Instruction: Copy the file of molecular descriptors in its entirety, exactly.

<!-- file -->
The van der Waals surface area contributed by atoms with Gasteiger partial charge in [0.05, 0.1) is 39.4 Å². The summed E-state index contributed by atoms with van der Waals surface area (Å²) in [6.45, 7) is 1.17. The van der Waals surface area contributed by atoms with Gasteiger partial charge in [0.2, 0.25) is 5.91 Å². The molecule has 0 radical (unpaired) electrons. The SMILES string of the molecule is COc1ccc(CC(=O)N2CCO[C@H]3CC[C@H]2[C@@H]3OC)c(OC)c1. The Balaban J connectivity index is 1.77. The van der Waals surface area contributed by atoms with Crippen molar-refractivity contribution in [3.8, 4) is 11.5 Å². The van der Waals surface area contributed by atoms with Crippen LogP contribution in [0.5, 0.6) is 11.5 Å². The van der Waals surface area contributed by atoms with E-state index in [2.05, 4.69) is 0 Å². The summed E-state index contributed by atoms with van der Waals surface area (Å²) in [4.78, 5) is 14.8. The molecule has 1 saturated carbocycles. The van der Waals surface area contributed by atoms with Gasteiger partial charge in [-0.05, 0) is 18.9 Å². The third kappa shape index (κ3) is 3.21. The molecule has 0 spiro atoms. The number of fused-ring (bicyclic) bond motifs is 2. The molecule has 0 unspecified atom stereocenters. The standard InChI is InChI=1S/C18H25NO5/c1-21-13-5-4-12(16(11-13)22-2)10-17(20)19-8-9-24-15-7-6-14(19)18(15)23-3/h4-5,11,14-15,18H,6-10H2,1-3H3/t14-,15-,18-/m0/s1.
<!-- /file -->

The van der Waals surface area contributed by atoms with Gasteiger partial charge in [0.05, 0.1) is 39.4 Å². The summed E-state index contributed by atoms with van der Waals surface area (Å²) in [6.45, 7) is 1.17. The van der Waals surface area contributed by atoms with Gasteiger partial charge in [0.2, 0.25) is 5.91 Å². The molecule has 0 radical (unpaired) electrons. The SMILES string of the molecule is COc1ccc(CC(=O)N2CCO[C@H]3CC[C@H]2[C@@H]3OC)c(OC)c1. The Balaban J connectivity index is 1.77. The van der Waals surface area contributed by atoms with Crippen molar-refractivity contribution in [3.8, 4) is 11.5 Å². The van der Waals surface area contributed by atoms with Crippen LogP contribution in [0.5, 0.6) is 11.5 Å². The van der Waals surface area contributed by atoms with E-state index in [2.05, 4.69) is 0 Å². The summed E-state index contributed by atoms with van der Waals surface area (Å²) in [4.78, 5) is 14.8. The molecule has 1 saturated carbocycles. The van der Waals surface area contributed by atoms with Gasteiger partial charge in [-0.05, 0) is 18.9 Å². The third kappa shape index (κ3) is 3.21. The molecule has 0 spiro atoms. The number of fused-ring (bicyclic) bond motifs is 2. The molecule has 0 unspecified atom stereocenters. The standard InChI is InChI=1S/C18H25NO5/c1-21-13-5-4-12(16(11-13)22-2)10-17(20)19-8-9-24-15-7-6-14(19)18(15)23-3/h4-5,11,14-15,18H,6-10H2,1-3H3/t14-,15-,18-/m0/s1.